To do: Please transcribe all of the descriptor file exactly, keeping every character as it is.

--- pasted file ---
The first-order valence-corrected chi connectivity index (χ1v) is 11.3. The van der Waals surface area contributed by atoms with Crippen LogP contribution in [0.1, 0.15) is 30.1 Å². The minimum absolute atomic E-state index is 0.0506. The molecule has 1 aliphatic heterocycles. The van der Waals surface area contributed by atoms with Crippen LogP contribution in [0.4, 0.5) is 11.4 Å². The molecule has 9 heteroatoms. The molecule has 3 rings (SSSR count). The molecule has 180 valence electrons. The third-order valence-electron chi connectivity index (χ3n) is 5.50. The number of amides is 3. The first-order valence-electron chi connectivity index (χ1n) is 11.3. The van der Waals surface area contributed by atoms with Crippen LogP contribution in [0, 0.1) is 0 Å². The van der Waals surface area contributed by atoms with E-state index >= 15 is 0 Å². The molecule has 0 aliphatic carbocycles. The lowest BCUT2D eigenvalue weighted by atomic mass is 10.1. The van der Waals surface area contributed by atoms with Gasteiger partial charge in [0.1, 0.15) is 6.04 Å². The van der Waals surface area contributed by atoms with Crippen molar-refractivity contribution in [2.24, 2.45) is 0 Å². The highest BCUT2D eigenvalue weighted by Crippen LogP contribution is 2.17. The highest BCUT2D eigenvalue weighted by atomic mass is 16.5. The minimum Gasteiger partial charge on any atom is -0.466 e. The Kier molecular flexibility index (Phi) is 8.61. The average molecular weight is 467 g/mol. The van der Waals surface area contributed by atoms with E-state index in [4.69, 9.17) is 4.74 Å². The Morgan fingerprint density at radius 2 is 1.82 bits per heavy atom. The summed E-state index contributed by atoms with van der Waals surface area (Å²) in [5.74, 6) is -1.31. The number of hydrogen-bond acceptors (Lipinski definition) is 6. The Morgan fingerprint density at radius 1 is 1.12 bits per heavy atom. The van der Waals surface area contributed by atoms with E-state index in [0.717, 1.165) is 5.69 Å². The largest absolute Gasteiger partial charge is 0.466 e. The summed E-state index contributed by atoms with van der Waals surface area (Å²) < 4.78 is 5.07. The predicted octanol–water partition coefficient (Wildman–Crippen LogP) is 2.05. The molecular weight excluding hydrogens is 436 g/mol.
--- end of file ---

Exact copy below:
The first-order valence-corrected chi connectivity index (χ1v) is 11.3. The van der Waals surface area contributed by atoms with Crippen LogP contribution in [0.1, 0.15) is 30.1 Å². The minimum absolute atomic E-state index is 0.0506. The molecule has 1 aliphatic heterocycles. The van der Waals surface area contributed by atoms with Crippen LogP contribution in [0.4, 0.5) is 11.4 Å². The molecule has 9 heteroatoms. The molecule has 3 rings (SSSR count). The molecule has 180 valence electrons. The third-order valence-electron chi connectivity index (χ3n) is 5.50. The number of amides is 3. The first-order valence-electron chi connectivity index (χ1n) is 11.3. The van der Waals surface area contributed by atoms with Crippen LogP contribution in [0, 0.1) is 0 Å². The van der Waals surface area contributed by atoms with E-state index >= 15 is 0 Å². The molecule has 0 aliphatic carbocycles. The lowest BCUT2D eigenvalue weighted by atomic mass is 10.1. The van der Waals surface area contributed by atoms with Gasteiger partial charge in [0.1, 0.15) is 6.04 Å². The van der Waals surface area contributed by atoms with Crippen molar-refractivity contribution in [2.24, 2.45) is 0 Å². The highest BCUT2D eigenvalue weighted by Crippen LogP contribution is 2.17. The highest BCUT2D eigenvalue weighted by atomic mass is 16.5. The minimum Gasteiger partial charge on any atom is -0.466 e. The Kier molecular flexibility index (Phi) is 8.61. The average molecular weight is 467 g/mol. The van der Waals surface area contributed by atoms with E-state index in [4.69, 9.17) is 4.74 Å². The Morgan fingerprint density at radius 2 is 1.82 bits per heavy atom. The summed E-state index contributed by atoms with van der Waals surface area (Å²) in [5.74, 6) is -1.31. The number of hydrogen-bond acceptors (Lipinski definition) is 6. The Morgan fingerprint density at radius 1 is 1.12 bits per heavy atom. The van der Waals surface area contributed by atoms with E-state index in [0.717, 1.165) is 5.69 Å². The largest absolute Gasteiger partial charge is 0.466 e. The summed E-state index contributed by atoms with van der Waals surface area (Å²) < 4.78 is 5.07. The predicted octanol–water partition coefficient (Wildman–Crippen LogP) is 2.05. The molecular weight excluding hydrogens is 436 g/mol.